What You Need to Know When Buying Extra Virgin Olive Oil

How to Buy the Right Extra Virgin Olive OilAs I mentioned in my last post, I was invited to a cooking class at the Seaport Hotel’s Action Kitchen yesterday. It was such a fun way to spend an afternoon, and after accidently spilling tuna radicchio salad all over the floor, I’d say I easily won the title of Cooking Class MVP. Oops…

Supported by Italy and the European Union, the Flavor Your Life class set out to educate us on quality Italian extra virgin olive oil. The majority of what we buy at the supermarket here in America is not, in fact, EVOO (yikes!). If we aren’t careful to read labels, we most likely are buying bottom-of-the-barrel olive pomace diluted with other vegetable oils from various countries. There was a recent article in the New York Times about this very issue (it’s a quick, illustrated slideshow that’s worth a look). My guess is that with this dilution of the olive oil industry and the current rise in popularity of other cooking oils, Italy (the largest exporter of evoo) has a vested interest in promoting these types of classes. While my use of coconut oil has definitely increased in the past year, I still use extra virgin olive oil all the time, so was excited to learn more.

How to Buy the Right Extra Virgin Olive Oil

Before we got to the actual cooking part of the class, olive oil expert Bill Marsano gave us the scoop on everything you could ever want to know about olive oil. It’s useful info when shopping for evoo, so I wanted to share it with you all today.

Read the Label Carefully—Look for “Made in Italy”/ ”Made in [Region of Italy]”

This can be tricky. As little as 2% of the olive oil needs to come from Italy for it to be legal for bottlers to put “Product of Italy” or “Produced in Italy” on the label. What you ideally want to buy is an olive oil that has been pressed and bottled on the same farm (or at least in the same region) that grew the olives. Among other reasons, this is because olives should be pressed within 24 hours of being harvested.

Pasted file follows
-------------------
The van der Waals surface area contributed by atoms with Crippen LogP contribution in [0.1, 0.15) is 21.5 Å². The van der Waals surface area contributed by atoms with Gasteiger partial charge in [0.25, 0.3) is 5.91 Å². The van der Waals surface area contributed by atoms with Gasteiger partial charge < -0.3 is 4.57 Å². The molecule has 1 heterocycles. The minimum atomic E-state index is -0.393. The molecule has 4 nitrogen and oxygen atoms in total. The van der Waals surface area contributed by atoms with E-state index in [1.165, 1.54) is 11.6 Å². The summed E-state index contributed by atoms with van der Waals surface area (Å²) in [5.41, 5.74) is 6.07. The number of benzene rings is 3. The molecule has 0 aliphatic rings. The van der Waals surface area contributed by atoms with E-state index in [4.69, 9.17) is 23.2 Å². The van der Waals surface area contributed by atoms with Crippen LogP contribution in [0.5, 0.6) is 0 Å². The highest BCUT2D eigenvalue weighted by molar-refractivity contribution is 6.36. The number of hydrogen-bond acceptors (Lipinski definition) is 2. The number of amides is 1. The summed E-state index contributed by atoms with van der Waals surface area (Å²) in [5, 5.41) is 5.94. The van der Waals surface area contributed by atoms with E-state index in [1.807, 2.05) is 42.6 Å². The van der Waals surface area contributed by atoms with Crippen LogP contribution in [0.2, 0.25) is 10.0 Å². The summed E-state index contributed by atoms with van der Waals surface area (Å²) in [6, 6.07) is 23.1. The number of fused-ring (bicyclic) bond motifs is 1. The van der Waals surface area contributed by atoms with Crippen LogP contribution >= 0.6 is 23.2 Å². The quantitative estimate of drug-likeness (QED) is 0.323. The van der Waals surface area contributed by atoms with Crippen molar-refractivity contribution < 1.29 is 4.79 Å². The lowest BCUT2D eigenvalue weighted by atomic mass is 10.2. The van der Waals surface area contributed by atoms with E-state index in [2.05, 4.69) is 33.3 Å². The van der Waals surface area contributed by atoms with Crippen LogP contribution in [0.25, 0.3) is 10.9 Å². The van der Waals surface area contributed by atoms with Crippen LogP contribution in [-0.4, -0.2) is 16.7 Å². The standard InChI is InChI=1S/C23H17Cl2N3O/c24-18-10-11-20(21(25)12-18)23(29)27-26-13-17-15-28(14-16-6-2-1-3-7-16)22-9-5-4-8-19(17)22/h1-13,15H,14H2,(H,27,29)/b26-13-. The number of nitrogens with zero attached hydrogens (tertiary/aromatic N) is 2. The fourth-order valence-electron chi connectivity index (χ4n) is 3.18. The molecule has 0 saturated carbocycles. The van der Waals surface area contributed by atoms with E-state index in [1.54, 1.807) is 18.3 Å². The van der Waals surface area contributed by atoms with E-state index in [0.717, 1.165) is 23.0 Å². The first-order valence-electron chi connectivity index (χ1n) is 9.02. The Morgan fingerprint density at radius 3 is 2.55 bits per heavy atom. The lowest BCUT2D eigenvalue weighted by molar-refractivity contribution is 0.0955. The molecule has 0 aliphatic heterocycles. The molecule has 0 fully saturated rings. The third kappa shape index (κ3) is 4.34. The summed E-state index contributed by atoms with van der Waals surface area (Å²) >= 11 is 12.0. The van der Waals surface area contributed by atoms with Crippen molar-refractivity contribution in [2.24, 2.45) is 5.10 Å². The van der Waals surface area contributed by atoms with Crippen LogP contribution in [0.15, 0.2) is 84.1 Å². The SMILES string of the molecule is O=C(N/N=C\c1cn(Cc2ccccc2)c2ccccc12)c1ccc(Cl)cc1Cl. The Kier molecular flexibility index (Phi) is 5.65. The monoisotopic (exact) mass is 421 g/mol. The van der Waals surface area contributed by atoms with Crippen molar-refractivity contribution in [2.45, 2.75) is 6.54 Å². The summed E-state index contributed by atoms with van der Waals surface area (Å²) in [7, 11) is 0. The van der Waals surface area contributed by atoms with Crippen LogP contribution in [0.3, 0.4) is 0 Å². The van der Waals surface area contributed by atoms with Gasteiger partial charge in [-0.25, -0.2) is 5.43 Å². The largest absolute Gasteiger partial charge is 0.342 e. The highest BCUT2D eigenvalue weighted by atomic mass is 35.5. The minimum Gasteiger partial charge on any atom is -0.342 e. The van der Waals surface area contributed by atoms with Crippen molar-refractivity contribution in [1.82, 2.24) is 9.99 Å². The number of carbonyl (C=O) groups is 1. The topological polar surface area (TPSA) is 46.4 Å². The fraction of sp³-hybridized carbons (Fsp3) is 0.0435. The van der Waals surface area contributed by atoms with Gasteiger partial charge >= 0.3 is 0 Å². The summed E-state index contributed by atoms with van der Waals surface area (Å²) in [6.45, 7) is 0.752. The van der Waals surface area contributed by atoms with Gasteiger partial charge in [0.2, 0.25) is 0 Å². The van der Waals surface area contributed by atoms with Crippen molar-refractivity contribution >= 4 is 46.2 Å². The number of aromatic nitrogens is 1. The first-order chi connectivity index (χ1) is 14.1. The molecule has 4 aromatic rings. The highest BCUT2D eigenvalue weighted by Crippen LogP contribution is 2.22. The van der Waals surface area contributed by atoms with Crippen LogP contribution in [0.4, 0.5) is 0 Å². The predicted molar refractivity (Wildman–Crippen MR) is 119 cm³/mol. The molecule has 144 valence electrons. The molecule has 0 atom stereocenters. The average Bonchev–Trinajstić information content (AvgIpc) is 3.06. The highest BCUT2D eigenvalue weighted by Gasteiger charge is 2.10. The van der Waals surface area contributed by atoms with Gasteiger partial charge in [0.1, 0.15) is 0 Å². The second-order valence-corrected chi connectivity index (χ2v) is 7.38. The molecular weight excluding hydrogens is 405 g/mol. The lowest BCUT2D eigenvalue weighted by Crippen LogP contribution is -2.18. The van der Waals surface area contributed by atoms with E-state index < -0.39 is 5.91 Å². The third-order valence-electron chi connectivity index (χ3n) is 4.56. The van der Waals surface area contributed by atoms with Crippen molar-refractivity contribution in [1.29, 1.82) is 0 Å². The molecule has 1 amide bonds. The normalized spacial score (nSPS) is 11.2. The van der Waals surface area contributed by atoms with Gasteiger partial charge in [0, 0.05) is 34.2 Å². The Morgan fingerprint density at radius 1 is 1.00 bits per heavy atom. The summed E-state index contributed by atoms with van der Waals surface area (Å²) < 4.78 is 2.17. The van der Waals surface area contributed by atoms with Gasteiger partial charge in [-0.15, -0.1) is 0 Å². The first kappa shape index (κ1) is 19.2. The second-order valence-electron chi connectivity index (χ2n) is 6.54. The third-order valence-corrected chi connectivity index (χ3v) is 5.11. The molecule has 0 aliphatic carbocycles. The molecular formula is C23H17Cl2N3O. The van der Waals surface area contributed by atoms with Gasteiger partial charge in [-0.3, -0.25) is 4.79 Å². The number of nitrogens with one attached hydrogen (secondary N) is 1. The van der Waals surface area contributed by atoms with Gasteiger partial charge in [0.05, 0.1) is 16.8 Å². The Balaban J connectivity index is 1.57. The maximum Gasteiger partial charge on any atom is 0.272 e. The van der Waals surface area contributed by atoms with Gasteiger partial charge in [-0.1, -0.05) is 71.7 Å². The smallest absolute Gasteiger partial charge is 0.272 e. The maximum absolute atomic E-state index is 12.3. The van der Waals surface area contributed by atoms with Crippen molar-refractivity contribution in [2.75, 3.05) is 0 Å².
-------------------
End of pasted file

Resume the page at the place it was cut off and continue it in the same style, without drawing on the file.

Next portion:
Look for the words “Made in” and the flag of Italy—this is an official label that ensures your olive oil really was grown and bottled in Italy; not imported from other countries and simply packaged there. The cooking class was focused on Italian extra virgin olive oil (Italy is the biggest exporter of it), but I should add that perfectly delicious and high-quality olive oils come from other countries as well. What you want to avoid is olive oils that were grown in several different countries, shipped to another for pressing, then diluted with low-quality vegetable oils, and then finally bottled and exported to your local grocery store.

Out of curiosity, I looked at the evoo I had in my kitchen when I got home from the cooking class. Here’s what was the label: “Packed in Italy with select extra virgin olive oils from Italy, Spain, Greece & Tunisia.” Womp womp wommmmp. While blends of different olives aren’t necessarily a bad thing, this is exactly the red flag EVOO Guru Bill had warned us about.

The Bellucci extra virgin olive oil that we used and were given in class actually had a QR code right on the bottle so that you could see precisely where it came from and track it back to the olive farm. Love that! 

How to Buy the Right Extra Virgin Olive Oil

First Cold Press Is Best

You get more oil from the olives if heat is applied, but you get a better quality with cold pressing. “First” means that it’s from the initial press of the olives. After that, the remnants will be pressed again to eek out any lingering oil, but these subsequent presses produce a lower quality of oil. 

Avoid Pomace

After the first couple presses, the sludge/remnant matter is called pomace. There’s still a little bit of oil left in this, but it’s of the lowest quality. If your bottle of olive oil says “pomace” on it, you’re consuming bottom of the barrel (literally).

Store in a Dark Place